Love After Fifty Leave a comment

All you twenty- and thirty-somethings, let me assure you that life and love aren’t over at forty. Or fifty. Or, ahem, sixty…

A while back, it occurred to me that possibly readers might think I believed romance is only for the young, since all my stories featured heroes and heroines in their 20s with a few in their early 30s. Personally, I know better! So I should (at least sometimes) write like it!

It is definitely possible to have remained single until over fifty… and then find love for the first time. But it’s far more likely to arrive at fifty “single again” after a divorce or the death of a spouse. Any of the three ways to be doing life solo at fifty come with a lot of history… fifty years of it, to be precise. 😉

Charlie Jalonen has been divorced for twelve years at the opening of Cadence of Cranberries. His ex’s accusation was that he was never home, which he knows is true. He had a challenging, high-paying job he loved, with the option of lots of overtime. This got them their ritzy house, their fancy cars, exotic vacations, and whatever his wife and two daughters could think of to desire. Until money and things weren’t enough to hold his family together.

Charlie has only recently begun to build a relationship with one of his twenty-something daughters, who introduced him to Jesus. The other daughter wants nothing to do with him.

Sadly, I think the “before” in Charlie’s story could apply to many people who get caught up in the world’s definition of success. They lose sight of priorities and simply chase money. It’s like they believe the old saying, “he who dies with the most toys, wins.”

We know better, right? He who dies with the most toys… still dies, and likely has little to show for eternity. Charlie has come to this realization several years before this story opens. He’s accepted an early retirement package from his company, moved across the state, and bought a coffee roasting business. He doesn’t know much about the roasting end — thankfully he retained the roastmaster — but he runs the coffee truck himself.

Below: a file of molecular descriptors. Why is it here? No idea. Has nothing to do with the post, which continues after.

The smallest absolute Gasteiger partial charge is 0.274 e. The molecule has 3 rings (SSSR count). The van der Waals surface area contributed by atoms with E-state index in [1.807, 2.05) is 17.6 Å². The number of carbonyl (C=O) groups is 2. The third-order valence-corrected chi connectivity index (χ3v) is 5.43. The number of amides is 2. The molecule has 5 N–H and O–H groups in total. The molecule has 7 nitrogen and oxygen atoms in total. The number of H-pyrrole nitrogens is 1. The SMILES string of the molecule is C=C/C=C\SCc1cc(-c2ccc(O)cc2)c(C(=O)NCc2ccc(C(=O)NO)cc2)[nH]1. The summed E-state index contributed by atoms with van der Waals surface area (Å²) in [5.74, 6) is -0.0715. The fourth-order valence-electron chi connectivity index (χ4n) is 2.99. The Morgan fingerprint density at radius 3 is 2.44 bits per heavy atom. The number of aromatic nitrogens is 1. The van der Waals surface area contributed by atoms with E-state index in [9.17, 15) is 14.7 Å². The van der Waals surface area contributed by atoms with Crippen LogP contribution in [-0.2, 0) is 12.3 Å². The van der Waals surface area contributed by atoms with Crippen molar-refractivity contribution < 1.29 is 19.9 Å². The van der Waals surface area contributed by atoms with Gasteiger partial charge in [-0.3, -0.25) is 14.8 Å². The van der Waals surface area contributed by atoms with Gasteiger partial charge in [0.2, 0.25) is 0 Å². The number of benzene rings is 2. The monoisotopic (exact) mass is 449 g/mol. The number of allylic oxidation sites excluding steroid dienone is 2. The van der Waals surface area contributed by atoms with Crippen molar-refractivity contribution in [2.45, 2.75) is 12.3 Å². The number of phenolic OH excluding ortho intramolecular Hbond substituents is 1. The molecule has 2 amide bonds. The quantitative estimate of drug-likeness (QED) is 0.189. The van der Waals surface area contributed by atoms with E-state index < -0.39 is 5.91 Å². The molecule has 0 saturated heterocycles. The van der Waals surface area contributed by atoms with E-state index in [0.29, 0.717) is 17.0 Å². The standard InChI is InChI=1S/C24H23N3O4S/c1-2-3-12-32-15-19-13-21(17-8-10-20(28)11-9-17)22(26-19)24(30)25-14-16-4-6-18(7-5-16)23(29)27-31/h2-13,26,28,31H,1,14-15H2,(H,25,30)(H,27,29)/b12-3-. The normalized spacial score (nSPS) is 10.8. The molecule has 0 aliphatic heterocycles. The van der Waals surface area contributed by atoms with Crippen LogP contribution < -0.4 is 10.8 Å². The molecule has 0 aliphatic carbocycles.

Winnie’s been widowed a little over two years at the opening of this story. Her husband, Al, was a godly man who made an impact on many lives for Jesus. He left her with five kids ages 23 to 11. The youngest saw his dad’s truck get T-boned by a drunk driver and hasn’t been the same since.

When Winnie’s oldest son asks Charlie’s daughter to marry him, Winnie and Charlie are thrown together to help plan their kids’ wedding — Winnie, who knows true love and a lasting marriage don’t come from a fancy, upscale wedding extravaganza, and Charlie, who hasn’t completely relinquished the idea that money fixes everything (until it doesn’t).

Whether you’re married, single, or single again, what would you consider one of the best marriage tips you’ve heard or experienced?

There are so many! But this is one I usually share when asked: love isn’t a mushy feeling. Love is an action word. Make the decision to love every single day.

Cadence of Cranberries is now available on Amazon worldwide. Purchase a copy or borrow it in Kindle Unlimited! The paperback version is also available now.

PSST! If you haven’t read my Saddle Springs western romances yet, this is a great time to do so! Book 1, The Cowboy’s Christmas Reunion, is FREE on Amazon through Saturday, while Book 2, The Cowboy’s Mixed-Up Matchmaker, is 99¢ (US/UK only), and Book 3, The Cowboy’s Romantic Dreamer is $2.99 (25% off)! Books 4-6 are at the regular price, $3.99, but are also available in a series bundle at a savings if you prefer. Click here to view the series on Amazon.

The header image (purchased from Deposit Photo) portrays how I envisioned Winnie and Charlie while I was writing their story.

Valerie Comer (219 Posts)

Valerie Comer is a USA Today bestselling author and a two-time Word Award winner who writes where food meets faith and fiction. She injects experience laced with humor into her green clean romances. Her life on a small farm in western Canada provides the seed for stories of contemporary inspirational romance. Like many of her characters, Valerie and her family grow much of their own food and are active in the local foods movement as well as their church. She only hopes her creations enjoy their happily-ever-afters as much as she does hers, shared with her husband, adult kids, and adorable granddaughters.

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